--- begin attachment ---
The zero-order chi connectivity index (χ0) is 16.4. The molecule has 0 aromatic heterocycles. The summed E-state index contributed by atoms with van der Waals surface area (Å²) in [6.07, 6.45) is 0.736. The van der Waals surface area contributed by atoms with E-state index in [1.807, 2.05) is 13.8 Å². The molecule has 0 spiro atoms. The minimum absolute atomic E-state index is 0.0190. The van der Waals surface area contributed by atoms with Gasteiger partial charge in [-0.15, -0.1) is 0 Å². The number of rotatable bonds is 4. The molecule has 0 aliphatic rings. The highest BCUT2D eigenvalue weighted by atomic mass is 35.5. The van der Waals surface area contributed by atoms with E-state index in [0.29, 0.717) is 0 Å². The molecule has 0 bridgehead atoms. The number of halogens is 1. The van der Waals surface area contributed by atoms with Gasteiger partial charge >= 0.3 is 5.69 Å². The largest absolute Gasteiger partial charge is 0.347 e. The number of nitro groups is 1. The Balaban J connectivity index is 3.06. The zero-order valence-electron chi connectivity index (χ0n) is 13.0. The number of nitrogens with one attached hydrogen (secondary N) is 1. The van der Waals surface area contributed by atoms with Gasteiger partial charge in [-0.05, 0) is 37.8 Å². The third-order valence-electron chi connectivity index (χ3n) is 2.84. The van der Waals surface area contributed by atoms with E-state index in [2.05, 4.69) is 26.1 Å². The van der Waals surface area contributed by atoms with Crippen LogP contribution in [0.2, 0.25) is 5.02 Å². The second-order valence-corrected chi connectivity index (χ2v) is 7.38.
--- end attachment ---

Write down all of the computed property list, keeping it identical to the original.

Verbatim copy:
The zero-order chi connectivity index (χ0) is 16.4. The molecule has 0 aromatic heterocycles. The summed E-state index contributed by atoms with van der Waals surface area (Å²) in [6.07, 6.45) is 0.736. The van der Waals surface area contributed by atoms with E-state index in [1.807, 2.05) is 13.8 Å². The molecule has 0 spiro atoms. The minimum absolute atomic E-state index is 0.0190. The van der Waals surface area contributed by atoms with Gasteiger partial charge in [-0.15, -0.1) is 0 Å². The number of rotatable bonds is 4. The molecule has 0 aliphatic rings. The highest BCUT2D eigenvalue weighted by atomic mass is 35.5. The van der Waals surface area contributed by atoms with E-state index in [0.29, 0.717) is 0 Å². The molecule has 0 bridgehead atoms. The number of halogens is 1. The van der Waals surface area contributed by atoms with Gasteiger partial charge >= 0.3 is 5.69 Å². The largest absolute Gasteiger partial charge is 0.347 e. The number of nitro groups is 1. The Balaban J connectivity index is 3.06. The zero-order valence-electron chi connectivity index (χ0n) is 13.0. The number of nitrogens with one attached hydrogen (secondary N) is 1. The van der Waals surface area contributed by atoms with Gasteiger partial charge in [-0.05, 0) is 37.8 Å². The third-order valence-electron chi connectivity index (χ3n) is 2.84. The van der Waals surface area contributed by atoms with E-state index in [2.05, 4.69) is 26.1 Å². The van der Waals surface area contributed by atoms with Crippen LogP contribution in [0.2, 0.25) is 5.02 Å². The second-order valence-corrected chi connectivity index (χ2v) is 7.38.